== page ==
What we know about the Volkswagen ID.3
The ID.3 has been revealed in Frankfurt, marking the 3rd generation for Volkswagen and the beginning of their full-scale transition to electric mobility. With range, specs, and price on their side, the ID.3 is set to be a game changing EV for Europe — but Australians aren’t so lucky.
Looking at the ID.3, its design pedigree is clear. It’s the Golf aesthetic with an electric twist. A snub nose and steep A pillar are designed to maximise interior space, and a newly redesigned badge harkens back to VW classics like the Beetle and Kombi.
And that fresh VW design isn’t just skin deep. A focus on aerodynamics and efficiency has given the ID.3 some impressive range, starting at 330 km for the 45 kWh base model up to 550 km for the 77 kWh variant.
Volkswagen have also announced pricing to start at less than €30,000 for the base ID.3. Compare that to the most affordable Model 3, the Standard Range Plus, which retails for over €44,000 in the same German market.
That low price has already started paying dividends. Over 30,000 customers have preordered the “1st edition” model ID.3. Volkswagen are expecting hundreds of thousands more to follow when the regular model goes on sale in Europe.
But that kind of deal in Australia? Don’t get your hopes up. Volkswagen have no plans to bring the ID.3 to Australia or the US anytime soon, with the European rollout slated to begin in mid 2020.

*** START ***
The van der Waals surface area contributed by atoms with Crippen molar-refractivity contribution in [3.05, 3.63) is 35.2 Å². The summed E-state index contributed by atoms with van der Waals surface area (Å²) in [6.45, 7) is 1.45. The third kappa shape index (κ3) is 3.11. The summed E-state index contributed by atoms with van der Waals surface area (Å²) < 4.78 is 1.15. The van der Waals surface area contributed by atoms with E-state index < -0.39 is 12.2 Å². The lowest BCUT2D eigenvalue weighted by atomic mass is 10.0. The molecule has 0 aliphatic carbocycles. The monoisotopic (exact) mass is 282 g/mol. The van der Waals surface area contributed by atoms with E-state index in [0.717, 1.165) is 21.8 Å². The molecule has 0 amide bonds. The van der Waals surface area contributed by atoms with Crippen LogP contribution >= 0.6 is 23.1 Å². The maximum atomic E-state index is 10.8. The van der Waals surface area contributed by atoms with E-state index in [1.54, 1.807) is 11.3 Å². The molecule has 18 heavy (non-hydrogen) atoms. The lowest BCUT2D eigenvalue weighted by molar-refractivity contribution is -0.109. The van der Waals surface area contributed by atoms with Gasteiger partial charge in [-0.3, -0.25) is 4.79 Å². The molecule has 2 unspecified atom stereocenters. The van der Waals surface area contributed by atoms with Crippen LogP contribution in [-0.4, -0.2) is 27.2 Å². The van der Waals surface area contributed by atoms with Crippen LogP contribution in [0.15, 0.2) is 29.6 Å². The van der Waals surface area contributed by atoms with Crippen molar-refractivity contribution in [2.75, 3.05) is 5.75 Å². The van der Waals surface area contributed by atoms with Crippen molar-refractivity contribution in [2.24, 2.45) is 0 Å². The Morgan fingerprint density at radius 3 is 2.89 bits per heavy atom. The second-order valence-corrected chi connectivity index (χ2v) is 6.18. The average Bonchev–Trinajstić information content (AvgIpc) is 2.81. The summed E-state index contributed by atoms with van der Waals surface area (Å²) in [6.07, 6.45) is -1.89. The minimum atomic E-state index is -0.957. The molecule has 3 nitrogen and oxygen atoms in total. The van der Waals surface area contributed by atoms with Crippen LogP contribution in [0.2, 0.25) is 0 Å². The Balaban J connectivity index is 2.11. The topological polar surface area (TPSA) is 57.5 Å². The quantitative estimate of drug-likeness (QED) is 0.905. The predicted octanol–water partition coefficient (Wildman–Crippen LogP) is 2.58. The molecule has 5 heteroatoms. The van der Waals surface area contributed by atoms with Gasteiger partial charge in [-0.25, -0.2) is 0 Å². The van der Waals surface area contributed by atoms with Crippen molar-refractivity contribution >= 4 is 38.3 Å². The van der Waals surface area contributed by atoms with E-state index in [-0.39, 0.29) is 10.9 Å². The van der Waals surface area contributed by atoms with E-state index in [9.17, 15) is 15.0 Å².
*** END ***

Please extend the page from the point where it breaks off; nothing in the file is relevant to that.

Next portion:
Lack of Aussie attention aside, the ID.3 is big news for the EV economy worldwide. Being priced below the Hyundai Ioniq EV is huge, especially with the range and liveability specs to back it up.
Which is especially clear in the ID.3’s interior. Both front and rear seats can comfortably seat a lofty European thanks to VW’s “Open Space” design, and the boot is sufficiently spacious for family-scale storage needs. Drivers benefit from two screens, one mounted directly to the steering column and a 10 inch touchscreen to one side. Together with a heads up display it makes for a practical and appealing purchase — especially compared to the button- and dial-heavy design of many combustion alternatives.
Volkswagen are calling ID. the “3rd generation” of their automotive legacy, following era-defining models the Beetle (1938) and Golf (1974). That label doesn’t come for nothing, either, as VW have made some bold additions besides the turn to electric.
The brake and throttle pedals are marked with pause and play symbols, respectively, and the iconic VW badge has been redesigned for the new generation. Interiors are offered with leather or vegan alternatives, and voice control is offered as standard.
It doesn’t take a long memory to recall the dieselgate scandal of 2015-16. After tampering with emissions data from their vehicles, Volkswagen’s public image took an enormous blow that hasn’t yet fully healed. The events of dieselgate directly led to VW’s current investment in e-mobility, and likely led them to their decision to build the ID.3 completely carbon neutral.
So, if Australians aren’t getting the ID.3 in 2020, when can we expect an all-electric Volkswagen on our roads? It’s complicated. VW have given no hard-and-fast news about an Aussie rollout for the ID.3 or other electric models, with current estimates suggesting they could take up to 2022 to make it here.